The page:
“Unless a grain of wheat falls to the ground and dies, it remains just a grain of wheat. But if it dies, it produces much fruit.” (John 12:24)
“Be like wheat whereas the taller you grow, the lower you bow your head to the ground.” (Japanese proverb)
The warm drops upon his head brought Shirō back to the moment of his baptism. He and his mother had received the rite of Christian initiation on the very same day in the small church near the headwaters of the Kuma River. It was six months after her thirty-third birthday, and five months after his fifteenth. Ritual had been nothing new to Shirō. In the first month of that same year, he had gone through the genpuku, the rite of passage in which a samurai received his helmet, armor, and sword. The meticulously crafted and deadly katana, along with its shorter companion, the wakizashi, was more than a weapon. It was an extension of a warrior’s soul.
Shirō Nakagawa was, in many ways, very much like any other boy growing up in the rural region of central Kyūshū, the southernmost of Japan’s main islands. He enjoyed the company of friends, and afternoons spent fishing along the banks of the Kuma. He was tall for his age, something about which he was more self conscious than proud. He had a tendency to slightly slouch, something that his grandmother, Obaasan, was continually correcting. She would poke him with one bony finger in the back, just hard enough to cause a little discomfort, and chide him saying, “Shisei, shisei! — posture, posture!”
He believed himself too skinny, and attempted constantly in vain to gain weight by eating onigiri rice balls as quickly as Obaasan or his mother could make them. He even tried to get them to make chanko nabe, the protein-rich stew consumed in large quantities by the sumo wrestlers of Edo, Nagoya, Osaka, and Fukuoka. But meat was not so easy to come by. Neither the rice balls nor his daily ritual of physical training did much to add girth to his slender frame, something he inherited from his mother. Still, he was healthy and strong, and, while generally regarded as attractive, there was an almost feminine quality in the features of his face. In this regard also, he had the look of his mother about him. From the age of twelve, he had allowed his hair to grow, and he wore it most times in a ponytail that he kept tied high at the back of his head.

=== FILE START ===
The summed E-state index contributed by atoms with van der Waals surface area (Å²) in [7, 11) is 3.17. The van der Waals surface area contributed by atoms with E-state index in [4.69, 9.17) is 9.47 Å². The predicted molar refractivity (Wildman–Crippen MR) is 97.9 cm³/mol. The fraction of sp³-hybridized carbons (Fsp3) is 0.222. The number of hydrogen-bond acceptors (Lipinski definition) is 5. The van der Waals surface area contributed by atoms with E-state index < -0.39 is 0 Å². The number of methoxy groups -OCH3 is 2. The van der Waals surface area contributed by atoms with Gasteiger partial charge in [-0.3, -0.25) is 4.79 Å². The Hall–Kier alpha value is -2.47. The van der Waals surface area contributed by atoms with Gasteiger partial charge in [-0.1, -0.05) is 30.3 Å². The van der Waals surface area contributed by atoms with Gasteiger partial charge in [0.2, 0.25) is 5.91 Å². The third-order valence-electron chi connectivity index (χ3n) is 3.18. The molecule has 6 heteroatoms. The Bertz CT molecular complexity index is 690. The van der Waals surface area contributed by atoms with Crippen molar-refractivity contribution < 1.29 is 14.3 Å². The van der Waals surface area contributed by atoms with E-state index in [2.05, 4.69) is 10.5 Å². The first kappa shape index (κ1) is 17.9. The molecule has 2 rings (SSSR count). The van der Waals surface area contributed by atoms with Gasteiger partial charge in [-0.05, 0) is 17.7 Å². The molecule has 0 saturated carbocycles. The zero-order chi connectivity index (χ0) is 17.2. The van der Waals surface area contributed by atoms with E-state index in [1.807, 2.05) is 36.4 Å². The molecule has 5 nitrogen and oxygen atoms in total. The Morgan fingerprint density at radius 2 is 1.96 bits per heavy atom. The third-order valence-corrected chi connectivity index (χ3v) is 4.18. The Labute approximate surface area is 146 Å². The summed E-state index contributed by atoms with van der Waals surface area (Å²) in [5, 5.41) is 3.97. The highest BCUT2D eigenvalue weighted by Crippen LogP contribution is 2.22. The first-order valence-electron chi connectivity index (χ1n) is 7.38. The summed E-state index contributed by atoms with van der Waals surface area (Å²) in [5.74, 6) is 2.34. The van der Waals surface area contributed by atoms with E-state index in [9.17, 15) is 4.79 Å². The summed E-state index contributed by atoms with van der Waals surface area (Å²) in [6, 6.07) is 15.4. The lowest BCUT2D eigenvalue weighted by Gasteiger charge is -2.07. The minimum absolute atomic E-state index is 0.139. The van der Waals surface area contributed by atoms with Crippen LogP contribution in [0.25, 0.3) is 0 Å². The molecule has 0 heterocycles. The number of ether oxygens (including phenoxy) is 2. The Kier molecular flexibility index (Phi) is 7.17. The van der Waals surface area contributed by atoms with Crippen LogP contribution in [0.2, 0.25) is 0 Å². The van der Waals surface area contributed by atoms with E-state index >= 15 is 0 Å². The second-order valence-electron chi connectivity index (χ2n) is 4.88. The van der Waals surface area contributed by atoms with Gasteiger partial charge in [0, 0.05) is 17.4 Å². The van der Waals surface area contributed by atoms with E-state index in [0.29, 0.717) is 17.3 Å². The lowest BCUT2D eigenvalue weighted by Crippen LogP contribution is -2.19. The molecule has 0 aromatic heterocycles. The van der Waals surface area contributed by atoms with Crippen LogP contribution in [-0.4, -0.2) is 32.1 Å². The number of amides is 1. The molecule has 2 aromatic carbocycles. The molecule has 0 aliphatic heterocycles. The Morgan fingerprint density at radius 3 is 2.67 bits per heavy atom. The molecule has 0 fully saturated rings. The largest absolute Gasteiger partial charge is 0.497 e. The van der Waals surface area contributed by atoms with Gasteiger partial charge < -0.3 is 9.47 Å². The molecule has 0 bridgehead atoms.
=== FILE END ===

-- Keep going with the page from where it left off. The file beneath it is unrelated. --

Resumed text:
Shirō was in many ways like the other boys in his village of Watari, but not in all ways. He liked to spend considerable, what some believed to be inordinate, time alone. Many mornings he would wander off to one of the hillsides, simply to walk and be alone with his thoughts, or find an isolated meadow where he would lie and stare up at the clouds. Though his family harbored some degree of concern about him, Shirō always made sure to be home before dark and in time for bangohan, the evening meal.
His father, Hiromu Nakagawa, was of the warrior class and served under Lord Yanazume, master of Hitoyoshi Castle and its surrounding lands. Yanazume had become one of the many converts to the new religion that arrived with the men from Spain and Portugal on the big ships with their billowing sails. They arrived with the man called Francis in the year 1549 A.D., the twenty-third year in the reign of the emperor Tomohito, about seventy years before Shirō was born. Upon his own conversion, Yanazume had encouraged all his subjects to become followers of The Way, and they did so by the thousands. He had even enjoined all warriors wishing to remain in his service to be baptized. Should they choose not to, they would be fairly compensated before being released.